Cable Tv Viewership Drops Like a Hulu-Hoop

A couple of months ago I pointed out that there was little incentive to watch the NBC Thursday night lineup of six comedy shows at their appointed times while sitting in front of a television set. I also suggested that this fact was wreaking havoc on the ratings people regardless of what they said. Why did one need to be glued to their seat to watch a television show when they had the option to watch it at leisure over the Internet on for four or five weeks after first broadcast?

Apparently, the industry is now taking a harder look at this because it was announced in the last couple of days that anywhere between 200,000 to 400,000 subscribers have dropped cable and/or satellite service as a result of economic conditions. It’s ridiculous to spend fifty or more dollars a month to get a daily entertainment fix out of a television set. This is especially so for baby boomers who grew up with free over-the-air tv. We got used to a static and wavy signal unless the antenna or bent wire hanger attached to the set was positioned correctly. We didn’t complain because our choices were limited and we were grateful for even the five or six channels from which to select.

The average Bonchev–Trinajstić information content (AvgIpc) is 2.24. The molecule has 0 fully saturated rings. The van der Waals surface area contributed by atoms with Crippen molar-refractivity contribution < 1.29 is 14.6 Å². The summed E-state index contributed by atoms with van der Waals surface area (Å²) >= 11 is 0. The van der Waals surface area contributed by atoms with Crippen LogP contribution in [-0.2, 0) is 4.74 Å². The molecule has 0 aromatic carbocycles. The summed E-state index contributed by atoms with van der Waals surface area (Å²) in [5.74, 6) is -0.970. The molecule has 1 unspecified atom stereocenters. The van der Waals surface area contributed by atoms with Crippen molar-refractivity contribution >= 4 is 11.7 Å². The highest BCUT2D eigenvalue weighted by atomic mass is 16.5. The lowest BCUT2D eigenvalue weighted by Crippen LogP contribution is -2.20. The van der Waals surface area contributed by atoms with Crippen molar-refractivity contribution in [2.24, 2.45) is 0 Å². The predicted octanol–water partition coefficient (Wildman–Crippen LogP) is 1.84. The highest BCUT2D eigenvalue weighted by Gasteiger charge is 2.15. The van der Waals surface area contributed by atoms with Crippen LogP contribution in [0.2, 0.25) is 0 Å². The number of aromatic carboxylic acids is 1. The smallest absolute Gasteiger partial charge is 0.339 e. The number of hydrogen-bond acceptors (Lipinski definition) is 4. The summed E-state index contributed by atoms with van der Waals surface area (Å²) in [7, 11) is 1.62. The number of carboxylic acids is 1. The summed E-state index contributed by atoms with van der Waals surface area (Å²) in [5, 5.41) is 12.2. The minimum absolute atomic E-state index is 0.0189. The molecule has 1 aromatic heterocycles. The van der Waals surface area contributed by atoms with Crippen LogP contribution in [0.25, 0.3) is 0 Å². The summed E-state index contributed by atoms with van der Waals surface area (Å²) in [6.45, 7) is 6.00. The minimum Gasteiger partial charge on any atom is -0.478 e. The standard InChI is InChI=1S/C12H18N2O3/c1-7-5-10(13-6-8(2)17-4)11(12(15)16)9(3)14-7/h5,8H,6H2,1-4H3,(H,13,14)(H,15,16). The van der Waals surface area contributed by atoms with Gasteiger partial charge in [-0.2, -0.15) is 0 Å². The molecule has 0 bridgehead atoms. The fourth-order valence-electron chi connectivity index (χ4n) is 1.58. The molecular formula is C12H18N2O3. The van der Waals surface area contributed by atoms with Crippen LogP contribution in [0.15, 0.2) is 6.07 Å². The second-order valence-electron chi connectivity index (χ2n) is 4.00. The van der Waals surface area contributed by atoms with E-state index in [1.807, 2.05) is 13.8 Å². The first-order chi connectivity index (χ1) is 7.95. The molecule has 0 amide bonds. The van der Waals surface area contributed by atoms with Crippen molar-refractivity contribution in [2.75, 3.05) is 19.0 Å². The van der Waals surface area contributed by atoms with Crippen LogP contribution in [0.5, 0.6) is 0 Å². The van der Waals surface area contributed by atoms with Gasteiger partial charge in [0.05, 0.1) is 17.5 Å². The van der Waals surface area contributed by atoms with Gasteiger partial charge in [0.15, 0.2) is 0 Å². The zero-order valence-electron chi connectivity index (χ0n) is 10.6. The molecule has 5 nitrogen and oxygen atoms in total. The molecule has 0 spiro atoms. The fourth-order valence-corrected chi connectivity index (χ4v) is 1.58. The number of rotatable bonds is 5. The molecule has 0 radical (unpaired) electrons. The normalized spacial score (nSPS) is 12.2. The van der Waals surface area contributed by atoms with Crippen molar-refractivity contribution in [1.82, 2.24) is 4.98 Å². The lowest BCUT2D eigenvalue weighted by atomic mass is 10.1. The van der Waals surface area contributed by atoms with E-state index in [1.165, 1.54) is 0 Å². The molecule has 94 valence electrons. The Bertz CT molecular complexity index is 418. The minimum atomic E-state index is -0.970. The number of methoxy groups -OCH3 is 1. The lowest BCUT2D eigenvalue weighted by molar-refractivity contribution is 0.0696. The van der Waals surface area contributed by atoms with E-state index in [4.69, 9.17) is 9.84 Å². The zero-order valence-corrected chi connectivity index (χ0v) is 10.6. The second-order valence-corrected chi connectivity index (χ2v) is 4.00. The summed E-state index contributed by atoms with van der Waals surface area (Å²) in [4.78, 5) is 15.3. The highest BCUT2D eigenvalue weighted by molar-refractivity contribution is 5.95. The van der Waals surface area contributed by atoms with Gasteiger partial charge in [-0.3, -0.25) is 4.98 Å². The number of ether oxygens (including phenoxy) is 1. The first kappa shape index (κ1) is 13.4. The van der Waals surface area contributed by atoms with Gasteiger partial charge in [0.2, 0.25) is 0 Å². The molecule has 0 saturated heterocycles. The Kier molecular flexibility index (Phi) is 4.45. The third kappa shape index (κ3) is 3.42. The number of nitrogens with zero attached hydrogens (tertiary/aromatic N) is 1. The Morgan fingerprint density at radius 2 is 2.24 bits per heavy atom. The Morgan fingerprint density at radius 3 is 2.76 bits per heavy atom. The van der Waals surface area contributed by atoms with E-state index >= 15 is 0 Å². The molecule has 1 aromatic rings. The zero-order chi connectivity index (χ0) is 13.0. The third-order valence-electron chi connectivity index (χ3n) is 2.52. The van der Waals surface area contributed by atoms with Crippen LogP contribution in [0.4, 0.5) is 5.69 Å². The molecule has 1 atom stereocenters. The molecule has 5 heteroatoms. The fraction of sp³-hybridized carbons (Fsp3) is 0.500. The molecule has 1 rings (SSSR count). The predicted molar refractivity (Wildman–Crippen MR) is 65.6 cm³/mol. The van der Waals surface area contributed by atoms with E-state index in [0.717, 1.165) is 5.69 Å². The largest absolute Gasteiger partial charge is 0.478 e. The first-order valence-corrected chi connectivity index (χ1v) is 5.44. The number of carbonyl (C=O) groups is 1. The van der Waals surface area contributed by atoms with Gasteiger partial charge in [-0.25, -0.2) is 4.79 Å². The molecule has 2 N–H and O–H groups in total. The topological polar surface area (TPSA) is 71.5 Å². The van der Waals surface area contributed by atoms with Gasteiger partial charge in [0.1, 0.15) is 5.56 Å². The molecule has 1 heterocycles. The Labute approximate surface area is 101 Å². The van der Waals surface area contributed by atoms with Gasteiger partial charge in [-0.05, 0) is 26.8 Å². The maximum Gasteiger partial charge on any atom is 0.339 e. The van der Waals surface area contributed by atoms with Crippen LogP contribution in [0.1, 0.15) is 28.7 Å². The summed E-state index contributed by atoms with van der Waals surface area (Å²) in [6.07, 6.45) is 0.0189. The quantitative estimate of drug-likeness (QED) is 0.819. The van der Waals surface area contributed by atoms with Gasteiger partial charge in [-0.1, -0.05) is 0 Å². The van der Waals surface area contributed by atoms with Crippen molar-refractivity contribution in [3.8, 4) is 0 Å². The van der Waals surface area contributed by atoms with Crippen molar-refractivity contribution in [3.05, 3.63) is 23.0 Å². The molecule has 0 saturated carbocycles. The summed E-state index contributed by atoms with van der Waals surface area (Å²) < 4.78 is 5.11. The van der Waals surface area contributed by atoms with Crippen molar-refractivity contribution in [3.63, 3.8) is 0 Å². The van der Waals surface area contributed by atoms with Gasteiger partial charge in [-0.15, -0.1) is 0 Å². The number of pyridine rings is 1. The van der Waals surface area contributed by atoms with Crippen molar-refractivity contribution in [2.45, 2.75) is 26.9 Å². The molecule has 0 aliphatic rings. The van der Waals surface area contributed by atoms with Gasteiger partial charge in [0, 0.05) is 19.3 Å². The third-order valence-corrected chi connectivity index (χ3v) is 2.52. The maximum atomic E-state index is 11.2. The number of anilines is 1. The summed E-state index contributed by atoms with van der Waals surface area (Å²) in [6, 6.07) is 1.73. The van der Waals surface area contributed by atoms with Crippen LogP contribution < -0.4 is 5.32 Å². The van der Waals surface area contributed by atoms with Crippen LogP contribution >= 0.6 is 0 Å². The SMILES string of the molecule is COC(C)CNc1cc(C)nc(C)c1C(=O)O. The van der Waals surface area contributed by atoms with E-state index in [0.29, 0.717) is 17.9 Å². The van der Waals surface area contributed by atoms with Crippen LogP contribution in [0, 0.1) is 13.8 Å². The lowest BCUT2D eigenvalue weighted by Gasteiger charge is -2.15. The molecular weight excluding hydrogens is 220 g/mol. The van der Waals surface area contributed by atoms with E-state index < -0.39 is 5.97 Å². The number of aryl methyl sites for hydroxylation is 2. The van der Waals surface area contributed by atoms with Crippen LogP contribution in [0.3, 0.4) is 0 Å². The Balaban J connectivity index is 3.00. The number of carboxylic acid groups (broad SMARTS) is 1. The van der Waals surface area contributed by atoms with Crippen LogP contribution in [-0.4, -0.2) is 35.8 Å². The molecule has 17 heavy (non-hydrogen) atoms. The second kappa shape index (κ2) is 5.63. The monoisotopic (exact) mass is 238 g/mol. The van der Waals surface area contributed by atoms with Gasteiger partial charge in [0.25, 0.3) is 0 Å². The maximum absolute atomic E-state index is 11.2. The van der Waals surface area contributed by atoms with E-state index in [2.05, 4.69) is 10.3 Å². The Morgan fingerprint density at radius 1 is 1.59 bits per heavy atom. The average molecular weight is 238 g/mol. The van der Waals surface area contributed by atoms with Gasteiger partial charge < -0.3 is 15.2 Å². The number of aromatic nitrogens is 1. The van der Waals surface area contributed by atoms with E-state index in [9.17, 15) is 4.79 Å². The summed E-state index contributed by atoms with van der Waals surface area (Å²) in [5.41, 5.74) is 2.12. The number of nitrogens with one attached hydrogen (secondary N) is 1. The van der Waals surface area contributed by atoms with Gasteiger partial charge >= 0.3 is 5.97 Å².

In late 1968, our family moved to an area on the far north side of the city of Chicago that only a couple of years earlier had been built up. There was open space for two full city blocks to the north of us and one to the west. An inexpensive black and white tv sat in my bedroom. The old axiom of ‘what you don’t know you don’t care about’ was true. We didn’t have a color tv set in the house so there was no sense of dissatisfaction because I couldn’t see my favorite shows in color.

As was with most sets built in those days, the uhf band was a separate control and rotary dial. Finding a uhf channel over 13 was not a click to a preset spot as was on the standard 2 thru 13 vhf knob. To get to channel 26 or 32 one had to use the same sensitivity that a seasoned safe-cracker employed to open a vault. By accident, I soon discovered that when the atmosphere was cooperative, I could pick up channels from other cities such as 22 or 23 (Rockford or Elgin?) and 60 (Aurora). This was mighty useful during the football season. In those days, Chicago Bears home games were blacked out on local tv if all the seats were not sold out. The Bears were not that good and had a hard time filling to capacity. Even though the video display was grainy and the audio faint on these out-of-town stations, I was a kid in a candy store.

A handful of years earlier, I’d get a kick out of listening to clear channel out-of-town radio stations at night when the daytime stations in our area stopped broadcasting at sunset. And then I bought a shortwave radio and was able to hear broadcasts from overseas.